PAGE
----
LIS 9002

Organization of Information


Relationship to the Goals and Objectives of the MLIS Program

Students who complete this course will be able to:

  1. Organize, describe, and provide access to recorded information in a variety of formats;
  2. Demonstrate an awareness of professional values and standards pertaining to information organization within various information communities;
  3. Critically analyse issues of information organization, and communicate that analysis effectively with others, including users, colleagues, employers and members of the community.

Course Description

Principles and techniques for the organization and representation of information as exemplified in classification and classification schemes, subject representation with controlled vocabularies, and contemporary bibliographic description.

Course Objectives

To develop an understanding of general principles and techniques for the organization and representation of information.

  1. To develop an understanding of general principles and techniques of classification and classification schemes, subject representation with controlled vocabularies, and contemporary bibliographic description.
  2. To develop an ability to communicate the concepts of information organization clearly and effectively to users, colleagues, paraprofessionals and other stakeholders in information communities.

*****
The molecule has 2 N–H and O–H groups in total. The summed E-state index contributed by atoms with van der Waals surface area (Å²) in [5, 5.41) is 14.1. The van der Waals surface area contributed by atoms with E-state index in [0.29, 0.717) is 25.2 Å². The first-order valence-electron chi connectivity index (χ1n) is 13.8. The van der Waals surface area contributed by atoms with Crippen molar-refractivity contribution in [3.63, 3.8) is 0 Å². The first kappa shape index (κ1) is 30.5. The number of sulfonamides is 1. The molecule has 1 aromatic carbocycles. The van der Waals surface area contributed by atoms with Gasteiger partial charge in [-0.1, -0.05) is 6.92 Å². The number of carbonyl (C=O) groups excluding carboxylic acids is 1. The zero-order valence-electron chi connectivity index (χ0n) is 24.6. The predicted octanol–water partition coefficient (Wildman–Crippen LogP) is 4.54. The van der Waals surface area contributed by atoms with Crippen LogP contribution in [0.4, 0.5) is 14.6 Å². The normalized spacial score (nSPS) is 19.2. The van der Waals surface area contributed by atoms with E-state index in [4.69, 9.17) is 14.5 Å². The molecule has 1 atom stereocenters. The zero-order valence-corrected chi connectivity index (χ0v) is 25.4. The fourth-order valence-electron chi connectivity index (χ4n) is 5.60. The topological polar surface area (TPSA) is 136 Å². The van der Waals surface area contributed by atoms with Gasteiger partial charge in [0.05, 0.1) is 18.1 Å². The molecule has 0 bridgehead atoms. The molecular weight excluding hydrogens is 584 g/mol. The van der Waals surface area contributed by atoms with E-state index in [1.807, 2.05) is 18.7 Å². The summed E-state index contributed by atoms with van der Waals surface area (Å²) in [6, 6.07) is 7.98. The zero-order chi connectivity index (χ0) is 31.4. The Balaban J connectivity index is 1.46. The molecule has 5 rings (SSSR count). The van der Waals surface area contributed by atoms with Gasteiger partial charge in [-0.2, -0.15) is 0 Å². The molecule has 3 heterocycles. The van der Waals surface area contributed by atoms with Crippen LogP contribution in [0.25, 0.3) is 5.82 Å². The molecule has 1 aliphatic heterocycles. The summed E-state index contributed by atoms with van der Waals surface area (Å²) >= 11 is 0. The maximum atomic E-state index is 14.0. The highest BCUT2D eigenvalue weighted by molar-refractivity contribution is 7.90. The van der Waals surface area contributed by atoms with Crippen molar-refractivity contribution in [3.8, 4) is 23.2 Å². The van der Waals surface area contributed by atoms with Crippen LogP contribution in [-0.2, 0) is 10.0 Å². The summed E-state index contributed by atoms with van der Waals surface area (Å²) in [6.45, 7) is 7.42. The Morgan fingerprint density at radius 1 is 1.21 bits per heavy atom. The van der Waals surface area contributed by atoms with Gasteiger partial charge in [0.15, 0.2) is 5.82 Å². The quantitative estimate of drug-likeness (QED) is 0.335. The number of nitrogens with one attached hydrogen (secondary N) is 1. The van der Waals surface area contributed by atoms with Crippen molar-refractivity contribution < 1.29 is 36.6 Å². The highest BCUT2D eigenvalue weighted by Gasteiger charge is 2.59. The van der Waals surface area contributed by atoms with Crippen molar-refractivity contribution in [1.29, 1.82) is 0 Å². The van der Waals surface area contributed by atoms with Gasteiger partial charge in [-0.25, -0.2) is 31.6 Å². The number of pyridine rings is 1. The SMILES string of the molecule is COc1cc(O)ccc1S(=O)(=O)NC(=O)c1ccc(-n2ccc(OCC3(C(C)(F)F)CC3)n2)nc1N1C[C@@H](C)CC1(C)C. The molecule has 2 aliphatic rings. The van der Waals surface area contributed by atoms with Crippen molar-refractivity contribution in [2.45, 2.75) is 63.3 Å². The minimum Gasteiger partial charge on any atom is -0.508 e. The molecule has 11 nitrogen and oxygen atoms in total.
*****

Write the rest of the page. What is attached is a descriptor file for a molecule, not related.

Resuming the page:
Sample Content (for information only)
  1. Overview of the organization of information
  2. Classification schemes
  3. Dewey Decimal Classification
  4. Library of Congress Classification
  5. Subject representation
  6. Principles and features of:
    • Controlled vocabulary
    • LCSH
    • Thesauri
  7. Bibliographic description
  8. Descriptive cataloguing
  9. ISBD
  10. Access points
  11. Authority control
  12. Encoding standards (MARC)
  13. Management issues and current trends

Sample Readings
  • Gorman, Michael and Pat Oddy. 1997. The Anglo-American Cataloguing Rules, Second Edition: their history and principles. In Jean Weihs (ed.) Principles and Future of AACR: Proceedings pp. 158-165.
  • Kornegay, Becky, Heidi Buchanan and Hiddy Morgan. 2005. Amazing, magic searches! Library Journal (130) 13 (November 1): 44-46.
  • Miksa, Francis. 1992. The concept of the universe of knowledge and the purpose of LIS classification. In N.J. Williamson and M. Hudon (eds.) Classification research for knowledge representation and organization. Amsterdam: Elsevier.
  • Taylor, Arlene and Daniel N. Joudrey. 2009. The Organization of Information. 3rd ed. Westport, Conn.: Libraries Unlimited.

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